Rather than the more common treatments to enhance the natural hydrophobic characteristics of polystyrene, these new microplates are treated with a proprietary hydrogel. This creates a hydrophobic interface between the surface of the plastic and cellular material to inhibit cell and protein attachment. This unique low-binding microplate surface successfully suppresses the adhesion of a wide variety of adherent cell lines, can enhance the formation and maintenance of uniform spheroid cultures, and can inhibit early differentiation of stem cells or neurospheres.

InertGrade well microplates are available with round, flat, or curved bottoms in clear, white, black, and colored with transparent bottoms. The SNAP i. The power of IHC lies in its capacity to localize antigens within tissue samples, thereby identifying the cell types and subcellular compartments in which antigens are located.

Traditional immunohistochemistry methods may be subject to process variability; for example, the process typically requires a lot of manual slide handling, as well as the use of pap pens and pipettes. It decreases slide handling time and enables parallel processing of up to 24 slides at once, reducing slide-to-slide process variation without incurring the costs of automation. In addition, the system speeds wash steps and allows antibodies to be recovered and reused, saving researchers valuable time and resources.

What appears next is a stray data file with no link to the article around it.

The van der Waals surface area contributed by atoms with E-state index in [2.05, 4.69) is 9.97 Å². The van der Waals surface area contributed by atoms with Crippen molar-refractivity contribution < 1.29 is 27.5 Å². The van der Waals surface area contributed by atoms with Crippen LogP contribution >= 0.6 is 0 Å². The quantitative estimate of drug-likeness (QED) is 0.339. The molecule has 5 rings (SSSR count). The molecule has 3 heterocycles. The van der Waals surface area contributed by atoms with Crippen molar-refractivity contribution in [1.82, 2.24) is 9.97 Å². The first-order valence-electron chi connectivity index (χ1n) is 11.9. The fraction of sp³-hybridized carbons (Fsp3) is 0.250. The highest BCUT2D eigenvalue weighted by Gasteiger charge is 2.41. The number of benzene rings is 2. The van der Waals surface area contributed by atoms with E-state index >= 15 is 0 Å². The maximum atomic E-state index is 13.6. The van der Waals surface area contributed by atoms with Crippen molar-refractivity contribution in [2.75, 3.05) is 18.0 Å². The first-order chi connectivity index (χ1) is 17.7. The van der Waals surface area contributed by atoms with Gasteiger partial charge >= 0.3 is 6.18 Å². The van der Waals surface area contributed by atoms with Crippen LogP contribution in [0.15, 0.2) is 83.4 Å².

The system produces robust and consistent staining, without causing tissue degradation or blotchy artifacts. Assisting researchers in gaining a deeper understanding of dynamic biological processes, the new cellSens imaging software version 1. Enabling effortless setup of complex acquisition sequences and protocols, the GEM presents an intuitive method to seamlessly control motorized hardware, delivering outstanding ease and efficiency for advanced live cell imaging applications. In cellSens 1.

Prioritizing the use of fast devices such as piezometric z -axis modules reaches a new level of imaging speed, with the freedom to choose the sequence of motorization movements. Enhancing the efficiency of time-lapse applications, the improved GEM also enables investigations into short-term dynamics and long-term sample evolution side by side. Visit Science New Products for more information. Newly offered instrumentation, apparatus, and laboratory materials of interest to researchers in all disciplines in academic, industrial, and governmental organizations are featured in this space.

Emphasis is given to purpose, chief characteristics, and availability of products and materials. Additional information may be obtained from the manufacturer or supplier. All rights Reserved.

New products in Cell Culture Featured Product Countess II FL Life science researchers who want to expand their capabilities beyond traditional cell counting instruments can now do so with the Countess II FL, a next generation, benchtop assay instrument with a modular design that broadens the number of applications on a single platform. Search Jobs Enter keywords, locations or job types to start searching for your new science career.